MiniatureGolfer asked Astra Miglane-Stanwyck (Top US player, ex-Latvia player) and Heinz Weber (Austrian team silver medallist and super-finalist) some questions on the recent Minigolf World Championships.....
Did you enjoy the event?
For the most part I did enjoy the Championship just the way I love any minigolf competition. There were some moments I was extremely disappointed in but this is something I would not like to go public on. I am not exactly happy with my performance but due to the circumstances I considered this as another good learning lesson.
Yes I did, especially reaching my goal: Getting into the superfinal round.
The pressure must have been intense, how did you cope?
I would not say that the pressure was too great. As the more you compete the better you learn to deal with pressure. Of course, going into the first round you are usually more shaky than the rest of the competition. Ways to deal with stress are some breathing exercises, trying to close eyes and let yourself for few seconds relax, saying prayers...
You get used to pressure with time and you cope by focusing on the basics.
Did you feel that you fulfilled your potential?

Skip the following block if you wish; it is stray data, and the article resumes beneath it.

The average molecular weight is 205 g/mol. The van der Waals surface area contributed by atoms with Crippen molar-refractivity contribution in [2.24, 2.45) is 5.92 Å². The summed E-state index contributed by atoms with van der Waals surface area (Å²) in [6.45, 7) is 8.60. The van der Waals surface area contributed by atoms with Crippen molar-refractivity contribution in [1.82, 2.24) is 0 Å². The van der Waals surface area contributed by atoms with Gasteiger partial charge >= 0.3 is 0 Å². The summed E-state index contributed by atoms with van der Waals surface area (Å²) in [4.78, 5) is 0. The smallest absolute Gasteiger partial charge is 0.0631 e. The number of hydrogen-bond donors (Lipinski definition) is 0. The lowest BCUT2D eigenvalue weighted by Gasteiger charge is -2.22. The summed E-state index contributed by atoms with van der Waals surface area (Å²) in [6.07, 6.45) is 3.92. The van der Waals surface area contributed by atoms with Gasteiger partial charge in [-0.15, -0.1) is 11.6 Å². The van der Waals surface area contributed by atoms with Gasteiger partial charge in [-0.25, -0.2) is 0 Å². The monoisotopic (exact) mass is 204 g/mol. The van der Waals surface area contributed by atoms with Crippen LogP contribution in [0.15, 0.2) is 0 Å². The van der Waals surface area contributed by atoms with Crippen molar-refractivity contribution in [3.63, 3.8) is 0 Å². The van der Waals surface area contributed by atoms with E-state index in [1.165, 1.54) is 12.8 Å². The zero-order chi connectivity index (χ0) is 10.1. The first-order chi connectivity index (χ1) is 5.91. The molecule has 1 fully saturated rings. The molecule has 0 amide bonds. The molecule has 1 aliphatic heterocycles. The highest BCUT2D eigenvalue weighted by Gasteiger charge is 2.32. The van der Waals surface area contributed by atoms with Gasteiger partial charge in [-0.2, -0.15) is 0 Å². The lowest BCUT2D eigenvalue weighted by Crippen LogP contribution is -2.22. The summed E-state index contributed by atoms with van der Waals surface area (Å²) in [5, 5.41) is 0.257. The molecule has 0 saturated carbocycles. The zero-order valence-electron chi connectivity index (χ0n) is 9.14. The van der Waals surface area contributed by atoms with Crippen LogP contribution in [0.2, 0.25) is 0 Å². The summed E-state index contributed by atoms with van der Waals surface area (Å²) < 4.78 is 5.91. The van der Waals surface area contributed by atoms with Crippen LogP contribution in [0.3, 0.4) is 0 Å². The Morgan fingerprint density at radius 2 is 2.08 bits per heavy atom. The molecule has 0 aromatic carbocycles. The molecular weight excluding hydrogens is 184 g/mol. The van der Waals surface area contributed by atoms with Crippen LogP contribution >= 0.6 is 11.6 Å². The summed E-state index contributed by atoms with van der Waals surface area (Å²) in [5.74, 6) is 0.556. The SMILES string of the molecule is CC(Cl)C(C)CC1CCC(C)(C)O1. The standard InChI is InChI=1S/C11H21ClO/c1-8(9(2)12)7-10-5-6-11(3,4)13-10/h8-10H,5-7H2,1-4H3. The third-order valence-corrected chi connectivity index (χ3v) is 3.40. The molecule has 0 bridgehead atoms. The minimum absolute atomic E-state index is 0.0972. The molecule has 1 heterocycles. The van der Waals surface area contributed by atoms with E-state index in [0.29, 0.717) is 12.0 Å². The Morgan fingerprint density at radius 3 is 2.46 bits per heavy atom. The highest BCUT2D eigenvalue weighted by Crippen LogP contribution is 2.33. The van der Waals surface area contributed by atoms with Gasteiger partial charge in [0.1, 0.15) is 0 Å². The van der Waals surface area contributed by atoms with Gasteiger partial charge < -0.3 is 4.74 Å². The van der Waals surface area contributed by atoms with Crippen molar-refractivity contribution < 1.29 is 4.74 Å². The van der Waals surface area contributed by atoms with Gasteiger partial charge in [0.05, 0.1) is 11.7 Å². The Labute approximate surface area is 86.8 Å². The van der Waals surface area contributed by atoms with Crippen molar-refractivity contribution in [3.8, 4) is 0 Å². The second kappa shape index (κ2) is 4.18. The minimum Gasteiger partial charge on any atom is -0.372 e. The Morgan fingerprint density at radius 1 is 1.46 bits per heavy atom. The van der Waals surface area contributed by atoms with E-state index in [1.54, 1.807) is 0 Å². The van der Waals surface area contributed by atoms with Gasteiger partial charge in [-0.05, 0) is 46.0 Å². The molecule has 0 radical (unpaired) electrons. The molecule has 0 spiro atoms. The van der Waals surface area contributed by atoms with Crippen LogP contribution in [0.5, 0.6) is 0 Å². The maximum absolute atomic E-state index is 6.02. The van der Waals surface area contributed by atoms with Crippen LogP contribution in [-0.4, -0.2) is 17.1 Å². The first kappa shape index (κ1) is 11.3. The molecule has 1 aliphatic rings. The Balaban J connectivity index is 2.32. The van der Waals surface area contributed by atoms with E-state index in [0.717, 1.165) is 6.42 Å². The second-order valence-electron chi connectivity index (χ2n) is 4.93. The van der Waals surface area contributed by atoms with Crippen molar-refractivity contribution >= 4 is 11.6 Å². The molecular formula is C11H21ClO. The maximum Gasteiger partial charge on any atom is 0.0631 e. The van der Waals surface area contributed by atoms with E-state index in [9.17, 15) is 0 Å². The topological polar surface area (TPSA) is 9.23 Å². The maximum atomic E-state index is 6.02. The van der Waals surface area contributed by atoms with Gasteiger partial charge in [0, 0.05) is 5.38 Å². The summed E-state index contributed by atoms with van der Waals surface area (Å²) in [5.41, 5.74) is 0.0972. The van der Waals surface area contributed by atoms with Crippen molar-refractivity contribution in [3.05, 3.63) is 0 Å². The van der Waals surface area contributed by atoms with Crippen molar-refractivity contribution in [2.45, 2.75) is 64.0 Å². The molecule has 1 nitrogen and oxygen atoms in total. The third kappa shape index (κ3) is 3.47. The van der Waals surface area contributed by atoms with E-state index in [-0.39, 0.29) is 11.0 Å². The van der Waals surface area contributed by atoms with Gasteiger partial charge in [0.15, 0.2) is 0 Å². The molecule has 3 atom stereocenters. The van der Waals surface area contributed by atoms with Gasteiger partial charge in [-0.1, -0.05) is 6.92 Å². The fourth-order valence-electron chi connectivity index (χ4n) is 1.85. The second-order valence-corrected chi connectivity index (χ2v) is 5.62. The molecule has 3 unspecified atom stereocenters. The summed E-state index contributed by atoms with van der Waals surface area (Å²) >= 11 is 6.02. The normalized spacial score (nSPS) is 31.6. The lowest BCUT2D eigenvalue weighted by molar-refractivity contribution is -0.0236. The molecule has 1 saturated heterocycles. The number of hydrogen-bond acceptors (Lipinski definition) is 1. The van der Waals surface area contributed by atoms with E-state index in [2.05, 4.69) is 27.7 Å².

As I already mentioned I did not fulfil my potential but failure forced me to look for help from the German team for advice on how to improve in future. Mr. Egon Schacke was very helpful even though he had difficulty to understand or speak English. He found a translator and took his time to show me the proper technique, explain common mistakes and cleared-up for me for lots of unanswered questions I was trying to find answers at the beginning of this year. This little lesson in the parking lot during the superfinals gave me a new look at minigolf and new hope. That afternoon when the competition was just over I was back on the course to everyone's surprise to try out my newly acquired knowledge. Here I met Said (coach from Sweden) who was surprised to see me back on the course but after telling my story-he kicked in with help too. That's why I value so much going to World Championships because you will always meet nice people who are interested to help you if you are willing to learn.I really wish that World Minigolf Federation would organize some training camps for new Nations with the best team coaches to learn the proper basics from the very beginning, and that there would be more available literature about Minigolf Science (and it is not exaggerated - it is a science). Just like learning numbers to succeed in math, teaching proper putting basics and giving some more knowledge about balls, putters, etc., is essential.